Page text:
John H. Whittier, a former hedge fund manager and the founder of Wood River Partners LP and its offshore company in the Cayman Island, has pled guilty to carrying out a securities fraud scheme that cost investors $88 million. Whittier had been charged with four counts of securities fraud for his part in the scheme that mislead investors into thinking that he was keeping risks minimal while pursuing a broad and diverse investment strategy when in fact, he was doing the opposite.
He knowingly failed to make the mandatory public filings that would have revealed his concentrated holdings with one stock. In addition, after acquiring 80% of Endwave Corp’s common stock, he hid any interest earned by not making beneficial-ownership disclosures to the SEC. He also placed 80% of his U.S. hedge fund’s $127 million portfolio in Endwave, instead of placing the money in different investments as he had promised investors. He had vowed that only 10% of the fund’s money would be invested in an one stock.
Aside from owning the hedge funds in the U.S. and abroad, Whittier also owned and controlled a capital management company, which served as the investment adviser to the funds.
A company that Whittier had been managing investments for ended its relationship with him because of worries about suspicious and problematic trades involving Endwave stock. The company then liquidated its holdings, which caused a huge price drop that resulted in the U.S. hedge fund losing value. Margin calls were triggered at Wood River Cayman, which had also heavily invested in Endwave stock. Because of this, Whittier could not meet a number of margin calls and numerous brokers started liquidating the funds’ Endwave stock positions. Whittier told investors that he did not have the liquidity to pay redemption requests, and he and his funds eventually went out of business.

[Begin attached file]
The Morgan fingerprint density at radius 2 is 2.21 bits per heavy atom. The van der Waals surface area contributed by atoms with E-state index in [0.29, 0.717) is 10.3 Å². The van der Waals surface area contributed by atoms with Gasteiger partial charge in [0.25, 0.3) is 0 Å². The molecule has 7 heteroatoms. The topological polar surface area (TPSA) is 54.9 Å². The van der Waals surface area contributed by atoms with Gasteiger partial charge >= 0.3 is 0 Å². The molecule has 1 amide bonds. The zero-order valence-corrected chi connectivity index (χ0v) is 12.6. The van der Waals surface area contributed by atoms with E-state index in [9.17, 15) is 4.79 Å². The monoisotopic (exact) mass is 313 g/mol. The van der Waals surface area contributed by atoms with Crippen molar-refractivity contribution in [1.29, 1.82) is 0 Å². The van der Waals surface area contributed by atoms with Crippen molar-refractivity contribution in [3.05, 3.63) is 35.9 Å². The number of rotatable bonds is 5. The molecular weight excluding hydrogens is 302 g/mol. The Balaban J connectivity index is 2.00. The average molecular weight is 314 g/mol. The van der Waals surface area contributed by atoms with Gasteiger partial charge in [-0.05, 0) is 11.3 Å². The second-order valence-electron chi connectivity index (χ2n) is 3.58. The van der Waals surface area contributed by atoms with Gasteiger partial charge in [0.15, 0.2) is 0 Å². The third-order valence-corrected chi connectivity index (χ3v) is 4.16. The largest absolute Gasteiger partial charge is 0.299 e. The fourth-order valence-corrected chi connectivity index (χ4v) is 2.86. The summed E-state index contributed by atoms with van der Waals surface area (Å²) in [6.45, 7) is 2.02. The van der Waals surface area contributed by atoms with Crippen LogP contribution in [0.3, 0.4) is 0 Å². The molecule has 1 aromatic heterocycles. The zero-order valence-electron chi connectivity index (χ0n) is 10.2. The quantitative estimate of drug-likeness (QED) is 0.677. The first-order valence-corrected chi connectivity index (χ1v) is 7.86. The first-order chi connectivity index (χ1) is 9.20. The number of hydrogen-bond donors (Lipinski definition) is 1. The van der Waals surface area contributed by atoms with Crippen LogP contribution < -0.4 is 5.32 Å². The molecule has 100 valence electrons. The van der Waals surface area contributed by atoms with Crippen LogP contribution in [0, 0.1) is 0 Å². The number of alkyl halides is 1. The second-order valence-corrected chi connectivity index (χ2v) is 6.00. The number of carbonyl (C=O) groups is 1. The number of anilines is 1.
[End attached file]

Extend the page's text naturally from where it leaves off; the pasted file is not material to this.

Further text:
Prosecutors had also charged Whittier with trying to execute a similar scheme involving MediaBay Inc, another publicly traded company, when he falsely told its lawyers that he controlled just 9.6% of the stock. Whittier actually owned 23% of the stock, but the lawyers filed an SEC form revealing the smaller amount because of his false statement.
Whittier has pled guilty to one count each of failing to make a beneficial interest filing for MediaBay and Endwave, as well as one count of securities fraud. As part of his plea agreement, Whittier will forfeit $5,535,517 to the U.S. He could face up to six years in prison and a maximum fine of more than $5 million or two times the gross loss or gain from the crime that he committed.
If you are an investor who has lost money because of the misconduct of a broker, hedge fund manager, or other member of the securities industry, contact Shepherd Smith and Edwards immediately. Records show that asking a securities fraud attorney to represent you will improve the chances of you recovering your losses. Shepherd Smith and Edwards has helped thousands of investors get their money back.
Idaho hedge fund manager pleads guilty, Investment News, June 7, 2007
Related Web Resource:
Another Fishy Hedge Fund, Businessweek.com, October 13, 2005
SEC Files Emergency Enforcement Action Against John H. Whittier and the Wood River Hedge Funds Alleging Fraud, SEC.gov, October 13, 2005